Germany's general election

Calling all Muslim voters: ″Won′t vote″ won′t wash

Which party should Muslims vote for in the German general election? Should they participate at all? Those who want to make themselves heard and be viewed as equal citizens need to exercise their civil rights. By Canan Topcu

There are German voters of Turkish descent who seriously intend heeding the call of Turkish President Erdogan, who has urged Turks living in Germany not to vote for candidates from the CDU, SPD or the Greens. Yet it is absurd to imagine that obeying Erdogan's call for a boycott is going to teach German political parties allegedly hostile to Turkey a lesson!

Recommendations are circulating in social media for voters of Turkish origin living in the German state of North Rhine-Westphalia (NRW) to cast their ballot for the Alliance of German Democrats. NRW is the only federal state where the ADD party, founded one year ago by Erdogan supporters, is up for election. What the party's founders and its candidates present to voters is real life satire: they are campaigning for seats in parliament using Erdogan's picture on election posters. 

The Internet is also abuzz with calls for Muslims in general to vote for the “Bundnis Grundeinkommen” with its platform to introduce an unconditional basic income. But they are also being urged to boycott the elections entirely – based on the argument that it is "haram", a sin, for Muslims to take part in elections at all. Or that the established parties are universally hostile to Islam and the Muslims.

Fortunately, here in Germany we live in a democracy. Many envy our right to vote – particularly people living in Islamic countries. In Germany, all adult citizens are entitled to vote, but no one is forced to go to the polls. Each voter can give his vote to the party of his choice or decide not to vote at all.

ADD (Alliance of German Democrats) election poster (photo: dpa)
Courting the votes of German-Turks in Germany: the new political party Alliance of German Democrats (ADD) is hoping to win votes for the general election using the image of Turkish President Recep Tayyip Erdogan. The accompanying Turkish text quotes Erdogan and means "Friends of Turkey – Stand together with them! Give them your votes! Grow with them!"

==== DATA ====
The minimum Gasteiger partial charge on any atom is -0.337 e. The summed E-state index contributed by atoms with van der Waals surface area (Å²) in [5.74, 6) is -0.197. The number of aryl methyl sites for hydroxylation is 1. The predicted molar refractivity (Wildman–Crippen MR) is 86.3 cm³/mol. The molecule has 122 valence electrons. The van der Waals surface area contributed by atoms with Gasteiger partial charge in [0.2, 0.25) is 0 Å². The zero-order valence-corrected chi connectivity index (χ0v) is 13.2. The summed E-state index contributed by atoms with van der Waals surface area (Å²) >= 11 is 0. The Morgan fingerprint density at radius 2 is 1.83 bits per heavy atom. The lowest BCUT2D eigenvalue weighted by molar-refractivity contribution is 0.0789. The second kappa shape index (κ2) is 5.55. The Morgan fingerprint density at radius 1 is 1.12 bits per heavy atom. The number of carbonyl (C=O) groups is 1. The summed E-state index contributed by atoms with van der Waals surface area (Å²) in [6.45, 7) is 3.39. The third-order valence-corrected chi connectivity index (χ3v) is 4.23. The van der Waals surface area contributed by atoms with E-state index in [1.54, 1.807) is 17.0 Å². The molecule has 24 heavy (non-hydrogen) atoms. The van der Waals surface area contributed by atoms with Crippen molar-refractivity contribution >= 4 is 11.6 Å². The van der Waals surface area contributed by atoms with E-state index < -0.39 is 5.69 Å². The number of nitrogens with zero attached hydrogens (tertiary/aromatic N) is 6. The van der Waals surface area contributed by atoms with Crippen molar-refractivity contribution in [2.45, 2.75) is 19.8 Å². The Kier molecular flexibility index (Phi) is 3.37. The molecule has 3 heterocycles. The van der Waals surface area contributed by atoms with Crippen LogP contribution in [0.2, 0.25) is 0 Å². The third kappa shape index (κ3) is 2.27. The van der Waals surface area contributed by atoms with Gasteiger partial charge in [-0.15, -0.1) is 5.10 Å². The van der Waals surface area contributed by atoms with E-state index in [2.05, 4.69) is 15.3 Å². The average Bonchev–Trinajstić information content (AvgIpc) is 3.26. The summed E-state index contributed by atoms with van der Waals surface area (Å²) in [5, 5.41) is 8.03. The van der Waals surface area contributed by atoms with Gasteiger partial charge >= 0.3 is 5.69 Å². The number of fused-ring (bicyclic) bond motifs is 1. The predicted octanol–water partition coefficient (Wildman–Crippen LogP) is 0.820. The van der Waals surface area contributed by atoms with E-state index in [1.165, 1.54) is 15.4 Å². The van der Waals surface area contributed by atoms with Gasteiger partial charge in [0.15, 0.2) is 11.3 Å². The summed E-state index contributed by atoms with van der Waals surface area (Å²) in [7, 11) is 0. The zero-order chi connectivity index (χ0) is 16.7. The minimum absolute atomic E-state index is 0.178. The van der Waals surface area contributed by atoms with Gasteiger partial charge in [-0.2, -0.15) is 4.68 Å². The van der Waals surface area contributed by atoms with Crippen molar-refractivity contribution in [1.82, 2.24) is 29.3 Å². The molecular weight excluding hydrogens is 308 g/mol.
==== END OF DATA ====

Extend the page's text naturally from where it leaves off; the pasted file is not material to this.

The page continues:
But Erdogan supporters or Muslims who choose not to cast a ballot are not doing themselves any favours. Some of the Islamic associations are drawing attention to this fact shortly before the elections.

Decision-making aid

The Islamic community Milli Gorus, for example, has launched an eight-part video project under the hashtag #WahlenGehen (get out and vote). And the Central Council of Muslims has published a decision-making aid called the "German Muslim Election Compass" in co-operation with the "Islamische Zeitung" newspaper and the "German Muslim League".

For pious Muslims it is undoubtedly relevant to know which party supports a headscarf ban and what religious practices will be possible in this country in the long term. However, without wanting to downplay the debates surrounding the headscarf ban and dress codes, the circumcision of boys, halal slaughter or the building of mosques: waiving the right to vote because none of the parties in the running expressly advocates for the interests of Muslims is not a good decision!

There are issues that are important to all citizens of this country beyond their religious affiliation. Unemployment for instance. Or poverty in old age, which affects not only long-time residents, atheists and Christians, but also immigrants and Muslims.

How the electorate votes (source: DW)
Are German-Turks drawn to a particular political party? "Turkish-German voters still demonstrate a pronounced tendency to vote left of centre" a study by the Expert council on Integration and Migration (SVR) published in November 2016 revealed. Although the political orientation of voters with Turkish roots towards social democracy remains stable, it is showing signs of generational decline

And those who focus in terms of educational policy solely on which party is committed to Islamic religious instruction fail to recognise that the real crux of the matter lies elsewhere: namely, the need for policies that support equal opportunities for all children and young people.

A closer look at the various campaign platforms

Climate change, social justice and labour market policy are also topics that affect us all – regardless of whether we are Christians, Muslims, Jews, Buddhists or atheists.

Anyone who bases his decision on whether or not to go to the polls and cast a ballot for one party or the other only on whether a party is supposedly friendly to Turkey, or whether it advocates for the interests of Muslims and the Islamic community in Germany, is focusing too much on his own origins or religious identity. And thus the very same people who loudly protest that they are being reduced to their religion or ethnic background risk contradicting themselves.

When reaching a sensible decision, it is helpful to examine more closely the campaign platforms of the individual parties – and not only in relation to God, faith and commandments. Those who want to make themselves heard as Muslims living in this country and who want to be viewed as equal citizens should exercise their civil rights – and not allow themselves to become the tools of foreign leaders or to be lulled into apathy by Islamist fundamentalists.

Canan Topcu

© 2016

Translated from the German by Jennifer Taylor

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